Audit expectations gap row reopens old wounds
How auditors handle corporate fraud concerns, and the public’s perception of these duties, is back in the spotlight.
The Pensions & Investment Research Consultants (PIRC) recently challenged a consultation from the International Auditing and Assurance Standards Board (IAASB) on whether the existing rules on fraud discovery are fit for purpose.
The discussion paper from the New York-based international audit standard-setting body addressed the so-called expectation gap in auditing, and and questioned whether the public expect too much.
The IAASB asked if auditors should have “enhanced or more requirements with regard to fraud in an audit of financial statements”. But PIRC said the courts and government had already made it clear auditors should be spotting fraud.
Reviving the expectation gap spectre
PIRC founder and managing director Alan MacDougall wrote to the largest accounting firms telling them to reject the proposals, stating that they go too far, and the consultation is opening old wounds.
“The starting point for the common understanding the IAASB seeks should be on an informed legal position, not one based on the myth of a so-called ‘expectations gap’,” he said.
“If the public is wrong on expectations of auditors, it is more likely to be that they under appreciate their legal duties given the extent of misinformation over the years.”
The purpose of the consultation is to gather views from stakeholders about the role of auditors in relation to fraud and going concern during the audit of financial statements, the IAASB said.
“Many of the regulatory inquiries that have become commonplace in the aftermath of corporate collapses routinely highlight the importance of considering what more can be done by auditors on these two topics,” said IAASB chairman Thomas Seidenstein.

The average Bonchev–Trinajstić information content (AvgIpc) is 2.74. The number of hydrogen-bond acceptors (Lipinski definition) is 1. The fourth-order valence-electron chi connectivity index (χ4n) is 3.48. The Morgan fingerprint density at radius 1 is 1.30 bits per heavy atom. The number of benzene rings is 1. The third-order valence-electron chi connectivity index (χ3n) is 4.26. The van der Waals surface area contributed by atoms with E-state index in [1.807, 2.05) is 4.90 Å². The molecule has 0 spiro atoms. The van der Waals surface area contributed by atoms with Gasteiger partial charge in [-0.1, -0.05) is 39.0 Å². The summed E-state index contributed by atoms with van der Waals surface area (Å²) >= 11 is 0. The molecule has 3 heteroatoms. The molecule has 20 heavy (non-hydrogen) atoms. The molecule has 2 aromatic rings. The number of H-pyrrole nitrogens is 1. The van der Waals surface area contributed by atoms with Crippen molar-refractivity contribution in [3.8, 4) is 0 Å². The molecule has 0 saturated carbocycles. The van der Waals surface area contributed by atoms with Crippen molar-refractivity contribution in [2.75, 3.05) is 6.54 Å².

Multiple corporate failures in recent years such as Carillion, Thomas Cook, BHS and Wirecard have damaged the reputation of auditors, who were said to have missed warning signs or were negligent in their duties.
A long awaited white paper from the government expected this week is set to respond to these corporate collapses and could shake up the audit industry.
In April 2019, the UK Parliament’s Business, Energy and Industrial Strategy (BEIS) Select Committee delivered a stinging report on the future of the sector, advising that the detection of fraud should be a priority within an audit and audits must demonstrate how potential fraud has been investigated.
Not looking for fraud
One of the more controversial statements on who is responsible for calling out fraud was made by David Duckley, the chief executive of Grant Thornton in 2019, following the collapse of bakery chain Patisserie Valerie after enormous accounting breaches. Duckley told MPs it was not the auditor’s job to look for criminal activity.
“Unfortunately, the statement made to MPs by the chief executive of Grant Thornton that ‘we’re not looking for fraud’ was just plain wrong,” said accounting expert Julia Penny, director of JS Penny. She told AccountingWEB an audit specialist rather than the CEO would have given lawmakers a different response.